nep-ipr New Economics Papers
on Intellectual Property Rights
Issue of 2015‒05‒22
four papers chosen by
Giovanni Ramello
Università degli Studi del Piemonte Orientale “Amedeo Avogadro”

  1. Intellectual Property Rights Protection and Trade By Auriol, Emmanuelle; Biancini, Sara; Paillacar, Rodrigo
  2. Internet peer production and unauthorized copying of intellectual property via BitTorrent network By Slawomir Czetwertynski
  3. What do firms know? What do they produce? A new look at the relationship between patenting profiles and patterns of product diversification By G. Dosi; M. Grazzi; D. Moschella
  4. Traditional Terms and Appellation Wines Debates in Sight of TTIP Negotiation By Gaeta, Davide; Corsinovi, Paola

  1. By: Auriol, Emmanuelle; Biancini, Sara; Paillacar, Rodrigo
    Abstract: The paper studies developing countries' incentives to protect intellectual property rights (IPR). IPR enforcement is U-shaped in a country's market size relative to the aggregated market size of its trade partners: small/poor countries protect IPR to get access to advanced economies' markets, while large emerging countries tend to free-ride on rich countries' technology to serve their internal demand. Asymmetric protection of IPR, strict in the North and lax in the South, leads in many cases to a higher level of innovation than universal enforcement. An empirical analysis conducted with panel data covering 112 countries and 45 years supports the theoretical predictions.
    Keywords: developing countries; imitation; innovation; intellectual property rights; oligopoly; trade policy
    JEL: F12 F13 F15 L13 O31 O34
    Date: 2015–05
  2. By: Slawomir Czetwertynski (Wroclaw University of Economics)
    Abstract: This article refers to the phenomenon of peer production in the context of unauthorized copying of information goods. Peer production as says Yochai Benkler is production based on activity of community. It is widely used on the Internet and in its effect there have been created and developed such information goods as GNU Linux and Wikipedia. Although peer production contributes to the growing importance of free software or open source initiative, it is also strongly associated with the spread of unauthorized copying of intellectual property commonly know as Internet piracy. The mass character of this phenomenon - nearly 24% of Internet traffic is unauthorized - can not be underestimated. The hypothesis stands in the article is that a low level of protection against the production of unauthorized copies of intellectual property stems from the fact that they are formed largely in the process of peer production. The objective of the study is to verify this hypothesis in the context of the nature of peer production and unauthorized copying. The research area is limited to file-sharing networks P2P protocol based on BitTorret.
    Keywords: peer production, unauthorized copying, intelecttual property, BitTorrent
    JEL: D01 D24 O34
    Date: 2015–05
  3. By: G. Dosi; M. Grazzi; D. Moschella
    Abstract: In this work we analyze the relationship between the patterns of firm diversification, if any, across product lines and across bodies of innovative knowledge, proxied by the patent classes where the firm is present. Putting it more emphatically we investigate the relationship between "what a firm does" and "what a firm knows". Using a newly developed dataset matching information on patents and products at the firm level, we provide evidence concerning firms' technological and product scope, their relationships, the size-scaling and coherence properties of diversification itself. Our analysis shows that typically firms are much more diversified in terms of products than in terms of technologies, with their main products more related to the exploitation of their innovative knowledge. The scaling properties show that the number of products and technologies increase log-linearly with firm size. And the directions of diversification themselves display coherence between neighboring activities also at relatively high degrees of diversification. These findings are well in tune with a capability-based theory of the firm.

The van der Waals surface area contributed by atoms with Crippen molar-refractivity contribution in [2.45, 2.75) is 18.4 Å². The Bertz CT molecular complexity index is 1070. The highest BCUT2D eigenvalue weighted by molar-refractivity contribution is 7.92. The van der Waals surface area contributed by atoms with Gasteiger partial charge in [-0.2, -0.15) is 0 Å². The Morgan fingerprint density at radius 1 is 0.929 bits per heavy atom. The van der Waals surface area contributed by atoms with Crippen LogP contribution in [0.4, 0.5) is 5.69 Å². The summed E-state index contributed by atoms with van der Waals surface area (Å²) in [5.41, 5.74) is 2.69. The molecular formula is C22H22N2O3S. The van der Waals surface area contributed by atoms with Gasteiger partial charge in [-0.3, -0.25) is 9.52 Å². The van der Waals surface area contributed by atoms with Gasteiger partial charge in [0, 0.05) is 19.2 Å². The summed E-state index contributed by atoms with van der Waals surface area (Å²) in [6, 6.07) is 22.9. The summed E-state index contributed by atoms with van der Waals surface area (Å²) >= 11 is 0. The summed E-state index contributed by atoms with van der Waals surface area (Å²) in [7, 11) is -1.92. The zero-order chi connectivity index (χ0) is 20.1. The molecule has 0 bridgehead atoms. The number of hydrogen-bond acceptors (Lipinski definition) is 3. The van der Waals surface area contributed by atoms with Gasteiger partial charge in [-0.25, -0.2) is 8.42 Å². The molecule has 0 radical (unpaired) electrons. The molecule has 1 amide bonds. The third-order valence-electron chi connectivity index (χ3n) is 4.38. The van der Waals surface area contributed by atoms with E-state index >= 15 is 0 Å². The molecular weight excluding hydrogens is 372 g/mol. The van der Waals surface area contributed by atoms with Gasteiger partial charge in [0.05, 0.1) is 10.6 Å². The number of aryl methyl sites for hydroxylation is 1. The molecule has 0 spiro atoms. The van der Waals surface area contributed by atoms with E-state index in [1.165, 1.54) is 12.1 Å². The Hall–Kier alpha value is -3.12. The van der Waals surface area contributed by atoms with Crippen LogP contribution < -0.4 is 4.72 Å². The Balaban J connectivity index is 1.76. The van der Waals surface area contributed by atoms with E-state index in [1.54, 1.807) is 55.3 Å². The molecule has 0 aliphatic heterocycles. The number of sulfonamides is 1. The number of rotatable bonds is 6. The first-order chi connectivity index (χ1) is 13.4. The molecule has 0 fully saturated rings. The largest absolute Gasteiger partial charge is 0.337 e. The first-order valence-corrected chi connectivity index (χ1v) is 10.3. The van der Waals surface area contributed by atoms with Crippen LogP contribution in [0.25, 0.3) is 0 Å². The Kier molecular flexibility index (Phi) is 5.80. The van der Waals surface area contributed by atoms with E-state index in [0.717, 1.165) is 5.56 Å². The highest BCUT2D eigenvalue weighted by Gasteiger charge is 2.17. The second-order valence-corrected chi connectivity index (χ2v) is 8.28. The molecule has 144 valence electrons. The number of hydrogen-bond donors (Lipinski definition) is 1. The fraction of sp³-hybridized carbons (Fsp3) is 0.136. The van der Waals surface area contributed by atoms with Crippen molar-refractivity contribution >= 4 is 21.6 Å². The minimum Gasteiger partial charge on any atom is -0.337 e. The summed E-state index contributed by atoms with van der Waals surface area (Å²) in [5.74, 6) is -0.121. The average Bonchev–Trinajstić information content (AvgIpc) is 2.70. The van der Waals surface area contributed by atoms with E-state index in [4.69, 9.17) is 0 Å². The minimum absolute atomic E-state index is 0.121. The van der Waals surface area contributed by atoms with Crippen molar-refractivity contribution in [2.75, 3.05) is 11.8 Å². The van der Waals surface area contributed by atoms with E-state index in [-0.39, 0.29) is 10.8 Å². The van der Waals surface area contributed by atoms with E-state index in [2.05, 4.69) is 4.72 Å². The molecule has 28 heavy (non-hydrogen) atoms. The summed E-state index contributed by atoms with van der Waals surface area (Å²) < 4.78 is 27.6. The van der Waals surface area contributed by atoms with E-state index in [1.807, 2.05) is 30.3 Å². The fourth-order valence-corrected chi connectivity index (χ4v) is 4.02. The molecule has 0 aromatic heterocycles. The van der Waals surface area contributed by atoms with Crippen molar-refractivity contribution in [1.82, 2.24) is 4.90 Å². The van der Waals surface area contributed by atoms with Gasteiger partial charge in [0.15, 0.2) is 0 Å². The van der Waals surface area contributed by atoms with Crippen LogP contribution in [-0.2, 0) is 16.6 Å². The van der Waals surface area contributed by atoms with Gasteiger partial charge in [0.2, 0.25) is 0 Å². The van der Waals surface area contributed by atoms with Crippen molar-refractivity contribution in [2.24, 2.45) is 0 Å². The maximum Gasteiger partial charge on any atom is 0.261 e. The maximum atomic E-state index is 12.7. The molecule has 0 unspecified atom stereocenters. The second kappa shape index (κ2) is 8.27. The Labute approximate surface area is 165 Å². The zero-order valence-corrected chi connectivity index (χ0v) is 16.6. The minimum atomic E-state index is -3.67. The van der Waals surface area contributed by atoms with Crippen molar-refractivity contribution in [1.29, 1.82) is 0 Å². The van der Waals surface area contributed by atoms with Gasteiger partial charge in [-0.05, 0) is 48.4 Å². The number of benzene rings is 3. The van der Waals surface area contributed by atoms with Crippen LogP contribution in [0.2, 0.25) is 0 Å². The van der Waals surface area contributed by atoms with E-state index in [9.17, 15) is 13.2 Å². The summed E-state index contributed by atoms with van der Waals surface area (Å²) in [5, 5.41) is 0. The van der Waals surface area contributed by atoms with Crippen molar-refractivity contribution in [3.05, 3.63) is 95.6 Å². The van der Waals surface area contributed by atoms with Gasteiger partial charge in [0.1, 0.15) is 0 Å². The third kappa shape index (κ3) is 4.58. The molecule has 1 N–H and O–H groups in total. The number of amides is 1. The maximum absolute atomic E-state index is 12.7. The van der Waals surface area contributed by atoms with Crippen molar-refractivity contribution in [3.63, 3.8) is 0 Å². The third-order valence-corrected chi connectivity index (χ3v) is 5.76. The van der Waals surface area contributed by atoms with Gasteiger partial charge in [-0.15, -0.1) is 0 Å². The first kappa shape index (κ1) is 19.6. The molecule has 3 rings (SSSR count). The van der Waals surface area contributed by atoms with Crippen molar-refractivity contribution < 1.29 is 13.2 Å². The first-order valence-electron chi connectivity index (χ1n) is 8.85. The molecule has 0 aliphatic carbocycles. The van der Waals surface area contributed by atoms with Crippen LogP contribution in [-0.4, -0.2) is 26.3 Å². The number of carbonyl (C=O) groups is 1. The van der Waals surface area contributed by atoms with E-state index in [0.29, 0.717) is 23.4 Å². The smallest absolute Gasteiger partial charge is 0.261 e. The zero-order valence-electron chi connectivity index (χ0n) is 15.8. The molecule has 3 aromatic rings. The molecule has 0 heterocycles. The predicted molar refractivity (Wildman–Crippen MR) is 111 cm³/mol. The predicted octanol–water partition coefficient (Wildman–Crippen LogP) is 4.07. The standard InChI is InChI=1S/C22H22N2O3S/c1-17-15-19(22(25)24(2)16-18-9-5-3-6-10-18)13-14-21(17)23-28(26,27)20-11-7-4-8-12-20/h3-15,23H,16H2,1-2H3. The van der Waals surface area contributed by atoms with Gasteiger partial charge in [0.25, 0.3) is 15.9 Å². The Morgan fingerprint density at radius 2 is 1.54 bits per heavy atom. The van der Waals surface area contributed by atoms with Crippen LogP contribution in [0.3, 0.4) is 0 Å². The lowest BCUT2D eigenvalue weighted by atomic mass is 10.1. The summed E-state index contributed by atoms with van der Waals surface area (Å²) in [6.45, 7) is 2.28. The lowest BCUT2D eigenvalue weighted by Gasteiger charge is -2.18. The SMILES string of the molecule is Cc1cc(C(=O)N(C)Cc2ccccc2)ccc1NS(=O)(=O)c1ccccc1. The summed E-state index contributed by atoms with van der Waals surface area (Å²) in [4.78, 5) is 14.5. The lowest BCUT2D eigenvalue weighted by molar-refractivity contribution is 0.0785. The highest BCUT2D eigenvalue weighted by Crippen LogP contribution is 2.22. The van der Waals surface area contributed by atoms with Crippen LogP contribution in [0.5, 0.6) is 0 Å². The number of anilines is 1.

JEL: C81 D22 L20 L25 O31
    Date: 2015–04
  4. By: Gaeta, Davide; Corsinovi, Paola
    Abstract: The game of chess between EU and US (TTIP) for the wine sector revolves around two main issues on which the negotiating partners are divided. The first regards the recognition of EU wines with PDO and PGI and protection of “semi-generic names”. The second considers the protection of “traditional terms” (TTs) used as description of product characteristics or production systems and represents the highest expression of excellence as synonymous with quality recognized. Towards an overview of the claims, different requests and debates on the ongoing TTIP, the aim of this paper is to demonstrate how international trade finds itself increasingly threatened and facing a series of obstacles along with showing the disparities between EU and US. Beyond the official position, the real game is played between selfish interests: those who defend collective brand reputation and those who support the private brand interest.
    Keywords: Wine, Traditional Terms, Appellation of Origin, Agricultural and Food Policy, Food Consumption/Nutrition/Food Safety,
    Date: 2015–04

This nep-ipr issue is ©2015 by Giovanni Ramello. It is provided as is without any express or implied warranty. It may be freely redistributed in whole or in part for any purpose. If distributed in part, please include this notice.
General information on the NEP project can be found at For comments please write to the director of NEP, Marco Novarese at <>. Put “NEP” in the subject, otherwise your mail may be rejected.
NEP’s infrastructure is sponsored by the School of Economics and Finance of Massey University in New Zealand.